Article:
Saturday

23rd Mar 2019

Opinion

Are art 'freeports' tip of EU tax avoidance iceberg?

  • There are concerns that paintings and masterpieces could be stashed in freeports as a means of laundering money (Photo: Matt Tempest)

If the EU is serious about tackling tax havens, it needs to clean its own house first.

Battling the tax havens and legislative loopholes which plague the bloc would be a potent weapon against the continent's surging populists, who frequently invoke tacit agreements between political elites and fat cats to avoid taxation.

Read and decide

Join EUobserver today

Support quality EU news

Get instant access to all articles — and 18 year's of archives. 30 days free trial.

... or join as a group

Tax avoidance costs EU countries hundreds of billions of euros—some estimates suggest as much as $1 trillion [€0.88 trn]; Europe loses as much as 20 percent of the corporate taxes to which it is entitled.

Widespread tax evasion also allows corrupt politicians and criminals to launder money and protect ill-gotten gains, but the continent's tax havens also undermine fair competition between EU states and encourage tax malpractice.

Dutch historian Rutger Bergman shed some light on the problem at the recent Davos World Economic Forum: "I hear people talking the language of participation, justice, equality and transparency, but almost no one raises the real issue of tax avoidance, right? And of the rich just not paying their fair share."

Secretive 'tax limbo' freeports

The EU will be unable to lead the global fight against tax evasion, however, while there are still tax havens on EU soil, notably on some British islands and in Luxembourg.

Recently, members of the European Parliament raised concerns about the risks presented by Le Freeport, a 22,000 square meter high-security facility located near Luxembourg airport, where goods can be stored with confidentiality—and without being taxed.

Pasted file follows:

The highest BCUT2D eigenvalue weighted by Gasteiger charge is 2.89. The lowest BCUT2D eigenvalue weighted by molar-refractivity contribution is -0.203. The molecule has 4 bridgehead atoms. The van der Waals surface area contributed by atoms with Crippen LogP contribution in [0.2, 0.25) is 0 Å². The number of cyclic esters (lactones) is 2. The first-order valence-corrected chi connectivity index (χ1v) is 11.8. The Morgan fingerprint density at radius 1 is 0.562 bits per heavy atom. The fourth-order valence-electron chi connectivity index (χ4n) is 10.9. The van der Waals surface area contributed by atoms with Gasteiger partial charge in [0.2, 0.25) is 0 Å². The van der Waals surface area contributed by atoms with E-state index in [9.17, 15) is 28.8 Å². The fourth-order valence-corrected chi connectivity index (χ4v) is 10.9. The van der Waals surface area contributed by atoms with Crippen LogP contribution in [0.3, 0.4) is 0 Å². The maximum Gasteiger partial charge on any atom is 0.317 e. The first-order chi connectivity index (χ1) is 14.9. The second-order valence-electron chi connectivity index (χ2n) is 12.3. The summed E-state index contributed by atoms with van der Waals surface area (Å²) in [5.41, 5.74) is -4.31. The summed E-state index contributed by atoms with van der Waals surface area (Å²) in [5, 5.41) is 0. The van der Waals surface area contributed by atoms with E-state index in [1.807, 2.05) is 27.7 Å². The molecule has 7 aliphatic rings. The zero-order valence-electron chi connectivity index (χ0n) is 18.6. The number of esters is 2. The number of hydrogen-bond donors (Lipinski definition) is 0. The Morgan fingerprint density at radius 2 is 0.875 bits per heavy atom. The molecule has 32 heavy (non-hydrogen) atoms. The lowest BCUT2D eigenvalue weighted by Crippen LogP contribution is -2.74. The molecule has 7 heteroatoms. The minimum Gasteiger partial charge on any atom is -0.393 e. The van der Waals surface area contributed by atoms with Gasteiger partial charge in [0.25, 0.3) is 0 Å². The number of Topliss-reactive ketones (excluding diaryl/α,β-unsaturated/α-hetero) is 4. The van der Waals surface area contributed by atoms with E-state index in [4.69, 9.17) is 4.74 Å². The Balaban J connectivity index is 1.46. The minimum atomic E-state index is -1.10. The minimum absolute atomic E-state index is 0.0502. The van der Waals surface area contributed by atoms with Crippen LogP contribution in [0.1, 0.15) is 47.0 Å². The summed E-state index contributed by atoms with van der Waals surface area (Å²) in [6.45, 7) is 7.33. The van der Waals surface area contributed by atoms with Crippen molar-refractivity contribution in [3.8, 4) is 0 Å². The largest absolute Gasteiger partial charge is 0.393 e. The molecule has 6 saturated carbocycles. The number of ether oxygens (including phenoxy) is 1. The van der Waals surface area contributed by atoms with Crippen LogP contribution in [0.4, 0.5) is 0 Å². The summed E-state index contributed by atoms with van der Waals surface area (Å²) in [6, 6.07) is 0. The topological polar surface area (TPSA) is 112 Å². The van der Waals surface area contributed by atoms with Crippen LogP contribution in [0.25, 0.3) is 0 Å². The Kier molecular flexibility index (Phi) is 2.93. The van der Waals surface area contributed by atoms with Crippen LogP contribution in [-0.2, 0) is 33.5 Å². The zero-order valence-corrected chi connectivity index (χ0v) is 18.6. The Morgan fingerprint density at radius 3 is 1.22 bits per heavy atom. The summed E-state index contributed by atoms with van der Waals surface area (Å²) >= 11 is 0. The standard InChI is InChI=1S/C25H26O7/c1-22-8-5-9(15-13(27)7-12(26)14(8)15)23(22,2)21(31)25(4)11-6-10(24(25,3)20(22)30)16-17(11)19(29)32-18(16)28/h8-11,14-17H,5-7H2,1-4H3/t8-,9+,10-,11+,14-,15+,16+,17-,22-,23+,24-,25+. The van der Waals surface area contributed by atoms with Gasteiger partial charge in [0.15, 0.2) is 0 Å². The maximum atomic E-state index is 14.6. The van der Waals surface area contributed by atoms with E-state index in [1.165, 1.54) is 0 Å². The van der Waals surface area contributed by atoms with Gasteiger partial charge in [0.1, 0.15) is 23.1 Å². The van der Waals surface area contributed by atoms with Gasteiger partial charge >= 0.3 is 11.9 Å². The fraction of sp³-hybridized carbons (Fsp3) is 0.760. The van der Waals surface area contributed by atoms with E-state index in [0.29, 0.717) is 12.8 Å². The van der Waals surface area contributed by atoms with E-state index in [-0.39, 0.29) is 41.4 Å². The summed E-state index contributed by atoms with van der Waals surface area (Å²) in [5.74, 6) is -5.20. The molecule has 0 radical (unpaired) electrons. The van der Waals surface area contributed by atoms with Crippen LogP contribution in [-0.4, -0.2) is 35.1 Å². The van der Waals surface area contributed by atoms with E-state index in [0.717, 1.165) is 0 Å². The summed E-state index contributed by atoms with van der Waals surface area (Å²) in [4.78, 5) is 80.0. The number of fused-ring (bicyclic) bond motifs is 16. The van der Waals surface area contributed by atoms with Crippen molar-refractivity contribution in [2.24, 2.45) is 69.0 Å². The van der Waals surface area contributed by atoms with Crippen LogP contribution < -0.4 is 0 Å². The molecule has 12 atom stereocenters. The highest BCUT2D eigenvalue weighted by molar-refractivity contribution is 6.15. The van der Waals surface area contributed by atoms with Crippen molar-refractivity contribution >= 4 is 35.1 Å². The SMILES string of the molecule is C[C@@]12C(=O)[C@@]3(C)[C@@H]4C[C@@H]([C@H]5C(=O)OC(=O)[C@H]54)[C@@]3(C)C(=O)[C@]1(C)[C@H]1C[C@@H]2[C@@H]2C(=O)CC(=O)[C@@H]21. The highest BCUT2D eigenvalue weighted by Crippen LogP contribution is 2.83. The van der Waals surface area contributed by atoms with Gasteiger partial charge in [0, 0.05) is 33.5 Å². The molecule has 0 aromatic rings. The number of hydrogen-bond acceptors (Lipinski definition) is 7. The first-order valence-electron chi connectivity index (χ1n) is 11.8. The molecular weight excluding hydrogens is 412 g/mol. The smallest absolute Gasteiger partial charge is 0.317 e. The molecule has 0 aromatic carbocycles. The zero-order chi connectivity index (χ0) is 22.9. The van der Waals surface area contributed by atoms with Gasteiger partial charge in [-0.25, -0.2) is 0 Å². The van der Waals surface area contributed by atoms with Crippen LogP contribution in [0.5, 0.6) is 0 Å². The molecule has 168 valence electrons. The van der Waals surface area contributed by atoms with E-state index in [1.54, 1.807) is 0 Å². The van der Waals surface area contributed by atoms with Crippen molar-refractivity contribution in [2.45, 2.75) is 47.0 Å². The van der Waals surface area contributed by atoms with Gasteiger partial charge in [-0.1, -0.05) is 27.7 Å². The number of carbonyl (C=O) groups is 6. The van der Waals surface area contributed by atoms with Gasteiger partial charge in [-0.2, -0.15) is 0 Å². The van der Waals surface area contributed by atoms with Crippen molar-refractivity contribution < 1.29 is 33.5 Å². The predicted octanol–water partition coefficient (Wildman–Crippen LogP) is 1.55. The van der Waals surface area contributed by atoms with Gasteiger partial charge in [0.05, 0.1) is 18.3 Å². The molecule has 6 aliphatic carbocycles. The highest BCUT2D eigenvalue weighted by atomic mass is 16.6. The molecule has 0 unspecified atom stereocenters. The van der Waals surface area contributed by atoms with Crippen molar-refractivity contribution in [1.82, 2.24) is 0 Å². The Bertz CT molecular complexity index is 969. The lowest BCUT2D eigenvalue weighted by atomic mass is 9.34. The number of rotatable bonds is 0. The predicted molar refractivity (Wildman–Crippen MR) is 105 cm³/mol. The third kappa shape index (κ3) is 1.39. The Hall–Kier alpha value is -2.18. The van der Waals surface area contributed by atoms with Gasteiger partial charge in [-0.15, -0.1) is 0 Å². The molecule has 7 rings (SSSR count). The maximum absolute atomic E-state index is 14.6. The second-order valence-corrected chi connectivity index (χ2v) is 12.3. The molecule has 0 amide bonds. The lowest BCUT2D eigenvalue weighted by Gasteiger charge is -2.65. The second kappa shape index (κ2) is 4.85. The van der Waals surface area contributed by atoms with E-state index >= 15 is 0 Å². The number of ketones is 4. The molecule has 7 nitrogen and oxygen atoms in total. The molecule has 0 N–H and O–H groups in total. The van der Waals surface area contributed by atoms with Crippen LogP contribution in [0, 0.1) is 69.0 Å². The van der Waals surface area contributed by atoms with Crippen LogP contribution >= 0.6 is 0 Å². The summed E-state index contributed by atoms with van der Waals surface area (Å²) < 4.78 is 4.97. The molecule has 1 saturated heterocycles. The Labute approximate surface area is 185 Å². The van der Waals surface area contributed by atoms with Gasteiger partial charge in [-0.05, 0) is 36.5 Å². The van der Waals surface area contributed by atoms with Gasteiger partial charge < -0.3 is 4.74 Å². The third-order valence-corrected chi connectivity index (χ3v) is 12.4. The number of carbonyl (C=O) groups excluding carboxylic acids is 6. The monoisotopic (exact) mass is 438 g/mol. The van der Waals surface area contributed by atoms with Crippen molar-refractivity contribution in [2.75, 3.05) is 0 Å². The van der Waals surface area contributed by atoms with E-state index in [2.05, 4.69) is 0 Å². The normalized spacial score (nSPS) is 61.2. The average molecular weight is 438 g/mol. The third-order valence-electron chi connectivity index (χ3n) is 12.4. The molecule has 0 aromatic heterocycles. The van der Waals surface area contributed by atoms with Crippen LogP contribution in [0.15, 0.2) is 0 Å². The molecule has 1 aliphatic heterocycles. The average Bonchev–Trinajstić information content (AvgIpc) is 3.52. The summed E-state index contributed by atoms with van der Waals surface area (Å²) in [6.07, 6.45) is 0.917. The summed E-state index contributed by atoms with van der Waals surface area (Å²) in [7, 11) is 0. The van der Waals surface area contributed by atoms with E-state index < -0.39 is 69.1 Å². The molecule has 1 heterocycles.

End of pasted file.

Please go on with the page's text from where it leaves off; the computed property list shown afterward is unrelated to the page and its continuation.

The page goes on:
German MEP Wolf Klinz of the parliament's special committee on financial crimes, tax evasion and tax avoidance in early January sent the European commission president Jean-Claude Juncker an official request to take action against legal loopholes used for tax evasion and money laundering at Luxembourg's Le Freeport.

Last February, committee members and MEPs Ana Gomes and Evelyn Regner visited Le Freeport and called it a "black hole" with "a real lack of transparency".

The MEPs aren't the first to point out problems with the Freeport.

In 2014, journalist James Moore highlighted the potential of this facility to serve as a kind of tax haven.

He noted how "the Luxembourg facility opened in the same week that the OECD unveiled proposals to tackle multinational corporate tax avoidance. Critics argue that the growth [of] freeports represent a new battleground in the fight against tax avoidance by individuals."

Perhaps most notably, there are concerns that paintings and masterpieces could be stashed in freeports as a means of laundering money.

According to a recent report in the Art Newspaper, "the rise of art as an asset class has contributed to a sharp increase in freeports – from less than 100 in 1975 to around 3,000 in 135 countries in 2008".

A number of the world's biggest freeports, including Le Freeport Luxembourg, facilities in Geneva and Singapore are linked to Yves Bouvier, a Swiss art dealer who has been investigated in a number of jurisdictions for complicity in money-laundering and tax-evasion.

As a report by the European Parliamentary Research Service pointed out: "This concentration of a worldwide network of connected freeports and different roles could imply a risk of conflicting interests and insider trading. The fact that Mr Bouvier is entangled in an affair involving alleged fraud and insider trading may justify such considerations."

Freeports not only bolthole for tax avoidance

It remains to be seen whether or not the EU cracks down on freeports following MEPs' concerns.

But even if the freeports disappeared, the tax problem would endure.

For example, the ultra-wealthy are increasingly taking advantage of a lack of harmonisation between jurisdictions to store works of art on their yachts–and possibly avoid tax–a serious concern which the EU and G7 must address.